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NetBSD 6.1.5 - man page for boothowto (netbsd section 9)

BOOTHOWTO(9)			  BSD Kernel Developer's Manual 		     BOOTHOWTO(9)

     boothowto, BOOT_FLAG -- flags passed to kernel during boot or shutdown

     #include <sys/reboot.h>
     #include <sys/systm.h>

     extern int boothowto;

     #include <sys/boot_flag.h>

     #define BOOT_FLAG(arg, retval) ...

     The boothowto variable contains flags passed to the kernel by the boot loader (see boot(8)),
     or the reboot(2) system call.  The value is interpreted as a bit mask, with bits defined by
     the ``RB_*'' and ``AB_*'' symbols in <sys/reboot.h>.  The value is made available via the
     sysctl(7) variable kern.boothowto.

     The BOOT_FLAG macro defined in <sys/boot_flag.h> is used by many boot loaders to convert
     command line options into boothowto flags.  Note that not all boot loaders use this macro,
     and some boot loaders may have incompatible options.

     Where possible, flags set by the reboot(2) system call will be passed to the new kernel
     after a reboot; the extent to which this is possible is machine dependent.

     In the following tables, each flag is listed with its symbolic name, the corresponding
     numeric value defined in <sys/reboot.h>, and the option letter (if any) understood by the
     BOOT_FLAG macro.

   Flags that affect booting or shutting down
     The following flags affect actions taken during system boot or shutdown.

     RB_AUTOBOOT     0			 The default if no other flags are set.  Causes the sys-
					 tem to boot in the normal way.
     RB_ASKNAME      0x00000001    -a	 This flag causes various parts of the system to prompt:
					 o   The boot loader may prompt for the name or location
					     of the kernel to be booted.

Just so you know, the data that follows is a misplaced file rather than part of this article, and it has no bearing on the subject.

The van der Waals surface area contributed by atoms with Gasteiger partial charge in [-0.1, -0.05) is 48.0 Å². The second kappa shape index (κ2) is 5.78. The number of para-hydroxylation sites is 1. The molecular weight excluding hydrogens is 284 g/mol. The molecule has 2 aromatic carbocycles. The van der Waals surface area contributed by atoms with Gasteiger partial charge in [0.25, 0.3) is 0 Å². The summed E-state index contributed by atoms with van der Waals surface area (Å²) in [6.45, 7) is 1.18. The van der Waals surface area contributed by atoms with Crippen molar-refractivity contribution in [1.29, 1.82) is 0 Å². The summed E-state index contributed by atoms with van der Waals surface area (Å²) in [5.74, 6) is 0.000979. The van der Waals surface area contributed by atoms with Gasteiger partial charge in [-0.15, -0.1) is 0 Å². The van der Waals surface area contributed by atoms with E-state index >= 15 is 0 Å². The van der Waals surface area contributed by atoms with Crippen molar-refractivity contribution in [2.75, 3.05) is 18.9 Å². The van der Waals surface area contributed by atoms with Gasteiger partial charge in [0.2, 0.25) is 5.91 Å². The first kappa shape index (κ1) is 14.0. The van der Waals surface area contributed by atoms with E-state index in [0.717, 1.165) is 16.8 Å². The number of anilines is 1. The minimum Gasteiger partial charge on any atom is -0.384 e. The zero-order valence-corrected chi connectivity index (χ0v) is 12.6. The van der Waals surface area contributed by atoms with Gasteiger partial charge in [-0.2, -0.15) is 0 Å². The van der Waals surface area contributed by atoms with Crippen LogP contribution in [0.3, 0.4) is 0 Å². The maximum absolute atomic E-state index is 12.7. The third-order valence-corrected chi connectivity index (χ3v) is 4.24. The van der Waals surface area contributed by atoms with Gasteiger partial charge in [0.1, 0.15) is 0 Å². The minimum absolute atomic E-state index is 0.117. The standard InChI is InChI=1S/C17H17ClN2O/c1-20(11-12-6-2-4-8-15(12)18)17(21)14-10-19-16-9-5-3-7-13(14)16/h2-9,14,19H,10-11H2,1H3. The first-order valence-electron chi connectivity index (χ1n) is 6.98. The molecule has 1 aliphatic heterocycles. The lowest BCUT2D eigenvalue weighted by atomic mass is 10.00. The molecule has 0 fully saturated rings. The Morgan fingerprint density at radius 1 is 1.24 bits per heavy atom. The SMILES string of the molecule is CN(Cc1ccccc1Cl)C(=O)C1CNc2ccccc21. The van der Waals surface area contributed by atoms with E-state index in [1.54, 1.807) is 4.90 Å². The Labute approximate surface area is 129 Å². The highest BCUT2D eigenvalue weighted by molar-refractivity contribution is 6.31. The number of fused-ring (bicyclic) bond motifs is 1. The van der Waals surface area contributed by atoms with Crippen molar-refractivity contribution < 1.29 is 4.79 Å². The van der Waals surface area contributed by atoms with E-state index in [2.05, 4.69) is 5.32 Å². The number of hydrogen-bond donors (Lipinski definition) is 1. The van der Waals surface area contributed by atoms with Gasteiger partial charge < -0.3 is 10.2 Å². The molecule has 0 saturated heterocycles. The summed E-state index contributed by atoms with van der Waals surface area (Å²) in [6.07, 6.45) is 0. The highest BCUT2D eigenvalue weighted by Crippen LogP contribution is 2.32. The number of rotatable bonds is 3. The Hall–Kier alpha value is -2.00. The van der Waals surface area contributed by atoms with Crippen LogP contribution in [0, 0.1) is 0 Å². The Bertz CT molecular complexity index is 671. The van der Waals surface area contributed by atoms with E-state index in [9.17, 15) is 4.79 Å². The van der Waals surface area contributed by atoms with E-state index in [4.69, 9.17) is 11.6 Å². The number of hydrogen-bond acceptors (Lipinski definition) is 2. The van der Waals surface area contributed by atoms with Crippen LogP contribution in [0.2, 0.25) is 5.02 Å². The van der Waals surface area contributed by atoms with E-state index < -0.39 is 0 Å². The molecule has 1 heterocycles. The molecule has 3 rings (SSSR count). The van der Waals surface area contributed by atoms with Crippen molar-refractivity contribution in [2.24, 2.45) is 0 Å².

o   The kernel will prompt for the root file system
					 o   The kernel will prompt for the root file system
					 o   The kernel will prompt for the location of the dump
					 o   The kernel will prompt for the path to the init(8)
					 Some subsystems set this flag when they are unable to
					 automatically make a decision.
     RB_SINGLE	     0x00000002    -s	 Boot in single-user mode.  If this flag is set, the ker-
					 nel passes the -s option to init(8).
     RB_NOSYNC	     0x00000004 	 If this flag is set, then some parts of the shutdown
					 process will be less graceful than usual:
					 o   Disks will not be synced (see sync(2) and
					 o   Devices will not be detached (see autoconf(9)).
					 o   File systems will not be unmounted (see
					     cpu_reboot(9), and vfs_shutdown(9)).
					 o   The time of day clock will not be set (see
     RB_HALT	     0x00000008    -b	 If this flag is set, then reboot(2) will cause the sys-
					 tem to halt instead of rebooting.  This flag may be set
					 at boot time, and cannot be cleared by reboot(2).
     RB_INITNAME     0x00000010 	 This flag is obsolete.  It was previously used to cause
					 the kernel to prompt for the name of the init(8) pro-
					 gram, but that function is now controlled by the
					 RB_ASKNAME flag.
     RB_KDB	     0x00000040    -d	 Gives control to a kernel debugger early in the boot
					 sequence.  See ddb(4), ``options KGDB'' in options(4),
					 and ipkdb(9).
     RB_RDONLY	     0x00000080 	 This flag is deprecated.  It previously caused the ker-